PWCW: What does gekiga mean to you? How do you define it?
YT: Gekiga is a term people throw around now to describe any manga with violence or eroticism or any spectacle. It’s become synonymous with spectacular. But I write manga about households and conversations, love affairs, mundane stuff that is not spectacular. I think that’s the difference. The term gets used but really gekiga is more like kigeki, “tragedy” so it’s more like kigekiga, “tragedy style.” Gekiga to people means sad ending, they think that something violent or awful has to happen, but it doesn’t have to be like that. Stylistically, geki means “theater” so it’s theatrical, it’s about setting scenes up and structurally moving from frame to frame so that there is a relation between the very first frame and the very last frame. It’s like a screenplay. I’ve been influenced by film. That’s one thing that I’m sure I do well, pacing stories.
PWCW: You were awarded the Osamu Tezuka prize this year in Japan. Now you’re a guest here at the PEN World Voices Festival and at the Toronto Comics Art Festival. How does it feel to be recognized like this?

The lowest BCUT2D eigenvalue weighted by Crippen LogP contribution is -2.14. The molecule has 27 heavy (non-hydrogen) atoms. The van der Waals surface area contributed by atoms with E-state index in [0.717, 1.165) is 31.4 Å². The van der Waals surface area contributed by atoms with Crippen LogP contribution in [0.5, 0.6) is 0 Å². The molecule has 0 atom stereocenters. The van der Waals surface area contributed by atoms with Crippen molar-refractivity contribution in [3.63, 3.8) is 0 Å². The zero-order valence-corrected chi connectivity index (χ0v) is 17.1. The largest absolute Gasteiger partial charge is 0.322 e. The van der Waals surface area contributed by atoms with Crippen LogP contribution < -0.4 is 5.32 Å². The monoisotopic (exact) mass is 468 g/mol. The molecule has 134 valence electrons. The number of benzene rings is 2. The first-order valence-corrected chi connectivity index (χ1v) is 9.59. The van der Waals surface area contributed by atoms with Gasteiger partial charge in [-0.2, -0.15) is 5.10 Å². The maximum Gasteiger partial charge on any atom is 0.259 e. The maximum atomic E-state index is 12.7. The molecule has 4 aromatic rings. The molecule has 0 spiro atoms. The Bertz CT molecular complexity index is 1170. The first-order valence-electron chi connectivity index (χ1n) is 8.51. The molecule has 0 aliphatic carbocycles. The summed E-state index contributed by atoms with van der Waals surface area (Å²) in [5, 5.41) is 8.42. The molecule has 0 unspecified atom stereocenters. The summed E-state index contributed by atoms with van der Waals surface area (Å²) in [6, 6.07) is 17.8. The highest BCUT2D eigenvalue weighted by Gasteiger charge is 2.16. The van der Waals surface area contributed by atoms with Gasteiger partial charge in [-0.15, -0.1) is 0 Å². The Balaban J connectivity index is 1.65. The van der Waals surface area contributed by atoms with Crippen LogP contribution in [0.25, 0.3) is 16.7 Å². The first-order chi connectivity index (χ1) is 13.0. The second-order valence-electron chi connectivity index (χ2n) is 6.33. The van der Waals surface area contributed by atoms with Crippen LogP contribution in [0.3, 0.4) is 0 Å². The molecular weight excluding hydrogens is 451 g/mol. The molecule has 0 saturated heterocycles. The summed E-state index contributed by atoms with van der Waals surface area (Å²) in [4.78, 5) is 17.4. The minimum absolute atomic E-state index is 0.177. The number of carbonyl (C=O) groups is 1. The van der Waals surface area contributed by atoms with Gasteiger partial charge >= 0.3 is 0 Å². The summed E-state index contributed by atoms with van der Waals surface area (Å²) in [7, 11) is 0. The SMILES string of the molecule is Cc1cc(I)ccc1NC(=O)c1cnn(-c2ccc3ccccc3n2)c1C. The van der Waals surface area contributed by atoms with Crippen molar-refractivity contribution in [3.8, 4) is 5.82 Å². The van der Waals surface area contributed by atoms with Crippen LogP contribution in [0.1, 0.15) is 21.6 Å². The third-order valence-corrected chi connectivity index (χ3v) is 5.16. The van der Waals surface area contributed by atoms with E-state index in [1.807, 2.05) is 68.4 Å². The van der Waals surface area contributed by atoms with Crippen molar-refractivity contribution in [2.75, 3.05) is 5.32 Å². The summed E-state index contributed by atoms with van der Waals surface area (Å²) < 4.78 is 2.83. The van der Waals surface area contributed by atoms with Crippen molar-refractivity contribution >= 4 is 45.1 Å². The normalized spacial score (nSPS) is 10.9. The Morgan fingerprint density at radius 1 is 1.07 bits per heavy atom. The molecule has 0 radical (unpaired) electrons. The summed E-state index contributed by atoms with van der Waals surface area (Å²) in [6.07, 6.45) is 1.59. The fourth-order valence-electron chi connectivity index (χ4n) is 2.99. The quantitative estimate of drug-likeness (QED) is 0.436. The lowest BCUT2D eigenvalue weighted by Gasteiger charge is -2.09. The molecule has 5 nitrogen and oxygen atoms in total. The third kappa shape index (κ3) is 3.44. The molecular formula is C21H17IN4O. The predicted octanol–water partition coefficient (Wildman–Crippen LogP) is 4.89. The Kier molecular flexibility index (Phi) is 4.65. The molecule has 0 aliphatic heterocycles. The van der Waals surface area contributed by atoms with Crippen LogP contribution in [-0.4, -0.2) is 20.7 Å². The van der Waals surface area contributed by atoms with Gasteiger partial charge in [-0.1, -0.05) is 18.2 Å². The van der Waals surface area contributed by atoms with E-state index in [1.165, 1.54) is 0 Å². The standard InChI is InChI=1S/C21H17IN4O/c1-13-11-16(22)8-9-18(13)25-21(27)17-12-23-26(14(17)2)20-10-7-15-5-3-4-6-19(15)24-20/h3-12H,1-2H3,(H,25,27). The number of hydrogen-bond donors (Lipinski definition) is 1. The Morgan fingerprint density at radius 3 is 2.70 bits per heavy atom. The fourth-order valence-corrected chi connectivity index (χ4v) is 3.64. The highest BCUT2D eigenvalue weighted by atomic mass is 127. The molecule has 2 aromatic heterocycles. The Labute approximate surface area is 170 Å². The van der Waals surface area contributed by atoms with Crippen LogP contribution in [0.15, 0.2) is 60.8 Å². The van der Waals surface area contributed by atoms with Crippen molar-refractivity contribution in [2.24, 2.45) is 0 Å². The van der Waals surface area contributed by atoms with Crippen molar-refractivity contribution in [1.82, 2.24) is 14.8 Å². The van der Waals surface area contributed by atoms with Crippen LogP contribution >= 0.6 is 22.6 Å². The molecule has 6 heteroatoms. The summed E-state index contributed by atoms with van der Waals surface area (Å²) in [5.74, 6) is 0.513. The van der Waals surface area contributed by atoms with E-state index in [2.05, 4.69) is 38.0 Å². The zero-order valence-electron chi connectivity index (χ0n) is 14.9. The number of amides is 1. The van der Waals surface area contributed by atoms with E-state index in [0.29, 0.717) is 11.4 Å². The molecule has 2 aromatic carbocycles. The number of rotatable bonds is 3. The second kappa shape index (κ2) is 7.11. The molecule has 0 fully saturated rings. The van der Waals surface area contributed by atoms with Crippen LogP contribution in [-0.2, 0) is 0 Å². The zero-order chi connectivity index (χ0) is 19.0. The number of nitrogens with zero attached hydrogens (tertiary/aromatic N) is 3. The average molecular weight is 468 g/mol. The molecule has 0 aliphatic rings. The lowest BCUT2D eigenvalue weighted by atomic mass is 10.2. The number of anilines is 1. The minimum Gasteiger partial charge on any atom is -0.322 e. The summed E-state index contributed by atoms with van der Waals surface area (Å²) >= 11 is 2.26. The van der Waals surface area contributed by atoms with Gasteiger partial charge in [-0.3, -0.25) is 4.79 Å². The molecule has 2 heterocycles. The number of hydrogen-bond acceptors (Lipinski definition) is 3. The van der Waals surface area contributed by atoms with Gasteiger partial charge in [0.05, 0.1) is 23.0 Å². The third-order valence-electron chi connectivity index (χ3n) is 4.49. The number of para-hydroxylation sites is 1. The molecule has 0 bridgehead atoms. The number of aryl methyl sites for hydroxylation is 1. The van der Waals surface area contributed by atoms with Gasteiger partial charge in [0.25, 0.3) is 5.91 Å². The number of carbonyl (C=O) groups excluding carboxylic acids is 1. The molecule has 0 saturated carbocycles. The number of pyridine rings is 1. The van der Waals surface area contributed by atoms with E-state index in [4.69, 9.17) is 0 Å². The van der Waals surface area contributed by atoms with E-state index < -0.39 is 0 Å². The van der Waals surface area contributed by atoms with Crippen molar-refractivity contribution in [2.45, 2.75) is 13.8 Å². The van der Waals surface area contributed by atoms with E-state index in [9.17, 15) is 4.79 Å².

YT: I actually want to ask the critics, what attracted you to this work? I never meant for this, I never thought it would be talked about like this. I mean, I write about Japanese households. I’ve always been worried—I’ve never understood popularity, it’s something that I’ve struggled with, how to make this appeal to people, how to make people identify [with my work]. It’s always been something I’ve been very insecure about. I don’t read much of other people’s work. Maybe I should. Maybe I’m missing something. I’m learning so much from this experience, from the way people are responding to my work. It’s teaching me a lot. I feel good that I wasn’t wrong. I’ve been on this track for so long and I haven’t been that successful in Japan. But now some people are getting it. It’s very gratifying.